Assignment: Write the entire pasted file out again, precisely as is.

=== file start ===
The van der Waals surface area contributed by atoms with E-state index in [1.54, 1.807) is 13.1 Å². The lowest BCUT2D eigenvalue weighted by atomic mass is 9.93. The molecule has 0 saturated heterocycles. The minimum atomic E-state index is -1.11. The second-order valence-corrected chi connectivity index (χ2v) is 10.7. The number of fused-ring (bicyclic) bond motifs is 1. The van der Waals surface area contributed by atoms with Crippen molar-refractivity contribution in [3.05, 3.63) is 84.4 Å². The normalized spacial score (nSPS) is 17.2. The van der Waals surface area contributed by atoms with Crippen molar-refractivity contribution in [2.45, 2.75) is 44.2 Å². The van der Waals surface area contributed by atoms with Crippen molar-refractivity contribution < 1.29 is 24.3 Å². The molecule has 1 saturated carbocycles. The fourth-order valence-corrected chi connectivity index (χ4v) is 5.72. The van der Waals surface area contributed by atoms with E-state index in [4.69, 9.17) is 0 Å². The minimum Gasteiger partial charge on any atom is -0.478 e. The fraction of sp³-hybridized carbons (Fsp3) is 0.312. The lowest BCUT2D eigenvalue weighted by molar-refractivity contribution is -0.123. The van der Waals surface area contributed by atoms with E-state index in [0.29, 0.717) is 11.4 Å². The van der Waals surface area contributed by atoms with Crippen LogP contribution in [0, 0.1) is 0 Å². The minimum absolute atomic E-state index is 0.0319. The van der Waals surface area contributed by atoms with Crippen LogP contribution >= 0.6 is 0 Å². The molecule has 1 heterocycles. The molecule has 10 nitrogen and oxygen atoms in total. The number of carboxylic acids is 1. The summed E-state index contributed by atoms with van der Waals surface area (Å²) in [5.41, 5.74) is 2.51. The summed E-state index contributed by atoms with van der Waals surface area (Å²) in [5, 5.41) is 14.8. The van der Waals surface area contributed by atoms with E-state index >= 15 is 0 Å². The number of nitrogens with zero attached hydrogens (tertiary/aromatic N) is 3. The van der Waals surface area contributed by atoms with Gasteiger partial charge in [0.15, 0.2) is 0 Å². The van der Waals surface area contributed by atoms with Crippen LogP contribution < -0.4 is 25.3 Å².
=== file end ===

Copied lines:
The van der Waals surface area contributed by atoms with E-state index in [1.54, 1.807) is 13.1 Å². The lowest BCUT2D eigenvalue weighted by atomic mass is 9.93. The molecule has 0 saturated heterocycles. The minimum atomic E-state index is -1.11. The second-order valence-corrected chi connectivity index (χ2v) is 10.7. The number of fused-ring (bicyclic) bond motifs is 1. The van der Waals surface area contributed by atoms with Crippen molar-refractivity contribution in [3.05, 3.63) is 84.4 Å². The normalized spacial score (nSPS) is 17.2. The van der Waals surface area contributed by atoms with Crippen molar-refractivity contribution in [2.45, 2.75) is 44.2 Å². The van der Waals surface area contributed by atoms with Crippen molar-refractivity contribution < 1.29 is 24.3 Å². The molecule has 1 saturated carbocycles. The fourth-order valence-corrected chi connectivity index (χ4v) is 5.72. The van der Waals surface area contributed by atoms with E-state index in [4.69, 9.17) is 0 Å². The minimum Gasteiger partial charge on any atom is -0.478 e. The fraction of sp³-hybridized carbons (Fsp3) is 0.312. The lowest BCUT2D eigenvalue weighted by molar-refractivity contribution is -0.123. The van der Waals surface area contributed by atoms with E-state index in [0.29, 0.717) is 11.4 Å². The van der Waals surface area contributed by atoms with Crippen LogP contribution in [0, 0.1) is 0 Å². The minimum absolute atomic E-state index is 0.0319. The van der Waals surface area contributed by atoms with Crippen LogP contribution >= 0.6 is 0 Å². The molecule has 1 heterocycles. The molecule has 10 nitrogen and oxygen atoms in total. The number of carboxylic acids is 1. The summed E-state index contributed by atoms with van der Waals surface area (Å²) in [5.41, 5.74) is 2.51. The summed E-state index contributed by atoms with van der Waals surface area (Å²) in [5, 5.41) is 14.8. The van der Waals surface area contributed by atoms with E-state index >= 15 is 0 Å². The number of nitrogens with zero attached hydrogens (tertiary/aromatic N) is 3. The van der Waals surface area contributed by atoms with Gasteiger partial charge in [0.15, 0.2) is 0 Å². The van der Waals surface area contributed by atoms with Crippen LogP contribution < -0.4 is 25.3 Å².